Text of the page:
As homeschool parents, we may have our eye on the prize and get really focused on checking things off our list. We may inadvertently push our kids too hard and they start to become overwhelmed.
You might also have a kid that is super motivated and wants to plow through the day as fast as possible. Initiative is good, but their minds still need pit stops to perform at their best.
Regular 15 minutes break are a great thing for kids to look forward to and depend on. Encourage your kids to move around and play during these breaks – not just watch a screen.
Gross motor movement is a huge help to get their brain back in gear for the next set of lessons.
This is a tough one, and can be difficult to pin point.
My daughter cried way too much our first year of homeschooling, because I just didn’t realize she was not ready to learn math facts.
Her brain would just not bend that way. I had to back off.
Fast forward to this week, and she just easily completed a math fact exercise I gave her – 97/98 problems correct! And she even smiled when it was done!
If you think this is the issue for your child, start reaching out and researching other options for what you child is struggling with.
Continuing to force your kid to do something he can’t developmentally do – whether it’s early reading, math facts, writing skills, memorizing, etc. – can have far reaching affects down the road.
This is oh so common, so don’t feel bad about it.
The issue is that you have to parent your kids while also teaching them.
It is really rough on your kid to receive a consequence for poor choices, and then have to sit down with the same person who handed out the consequence and do a lesson.
If you think this is going to be a hurdle for your homeschool – please, please, please read “How to Reset Your Homeschool Day” It speaks very specifically to this issue.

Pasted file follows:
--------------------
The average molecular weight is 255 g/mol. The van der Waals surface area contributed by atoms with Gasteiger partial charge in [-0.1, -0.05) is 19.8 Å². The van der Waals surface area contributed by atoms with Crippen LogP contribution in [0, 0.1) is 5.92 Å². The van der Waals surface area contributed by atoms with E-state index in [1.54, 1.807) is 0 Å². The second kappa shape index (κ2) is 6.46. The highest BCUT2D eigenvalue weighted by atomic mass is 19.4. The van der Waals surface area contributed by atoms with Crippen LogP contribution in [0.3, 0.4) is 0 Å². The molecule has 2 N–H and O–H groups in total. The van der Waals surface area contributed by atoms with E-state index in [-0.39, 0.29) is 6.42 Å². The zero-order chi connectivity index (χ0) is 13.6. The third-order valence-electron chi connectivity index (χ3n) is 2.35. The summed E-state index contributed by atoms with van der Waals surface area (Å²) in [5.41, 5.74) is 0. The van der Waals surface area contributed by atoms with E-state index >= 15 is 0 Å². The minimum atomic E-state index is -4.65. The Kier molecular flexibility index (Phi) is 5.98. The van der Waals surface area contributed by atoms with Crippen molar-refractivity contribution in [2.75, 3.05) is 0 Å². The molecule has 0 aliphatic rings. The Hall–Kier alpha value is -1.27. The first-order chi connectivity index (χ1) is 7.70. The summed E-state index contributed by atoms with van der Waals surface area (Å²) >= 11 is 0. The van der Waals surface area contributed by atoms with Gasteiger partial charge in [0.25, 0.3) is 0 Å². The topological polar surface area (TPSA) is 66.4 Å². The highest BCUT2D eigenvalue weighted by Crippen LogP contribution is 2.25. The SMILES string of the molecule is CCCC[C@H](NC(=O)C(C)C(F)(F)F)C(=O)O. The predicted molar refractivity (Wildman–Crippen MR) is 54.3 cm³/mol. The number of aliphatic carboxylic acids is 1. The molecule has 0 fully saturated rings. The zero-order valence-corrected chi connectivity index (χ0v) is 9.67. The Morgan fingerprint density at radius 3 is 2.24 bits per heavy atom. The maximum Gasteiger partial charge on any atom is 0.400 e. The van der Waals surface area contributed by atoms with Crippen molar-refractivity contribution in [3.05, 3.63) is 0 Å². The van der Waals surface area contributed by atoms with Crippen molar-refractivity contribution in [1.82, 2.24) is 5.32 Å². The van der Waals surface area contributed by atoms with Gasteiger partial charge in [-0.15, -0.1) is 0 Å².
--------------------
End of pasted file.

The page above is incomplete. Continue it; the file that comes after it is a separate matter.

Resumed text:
Please don’t miss the hidden gem here.
If your child is tired, hungry, needs an extra break from lessons, or is struggling to complete a lesson in “normal” school…what do you think is going to happen?
Will the teacher bring out a snack tray? Tell the class to take a break because Johnny needs one? Offer a cot for a nap? Adjust the curriculum requirements to your child?
Um, nope. Teachers can’t customize their classroom to your student.
But your homeschool can!
When your homeschooler cries, know that you have a unique chance to meet them where they’re at and help them work though their struggle.
You have also provided a one on one situation where it is safe for your child to cry and express how they feel (something they would probably stuff down at school to avoid ridicule from their peers).
Even the teacher/parent conflict has become a blessing to us. My daughter and I are so much closer after taking the time to really talk through certain issues and understand each other better.
If she were in school, those talks wouldn’t have happened, and I know we would not be nearly as close.
So if the emotions start flowing – Pause, Find the problem, and Take joy in being the one to solve it!
No longer allow yourself to feel like a failure because your child is working through something.
You are the solution – not the problem!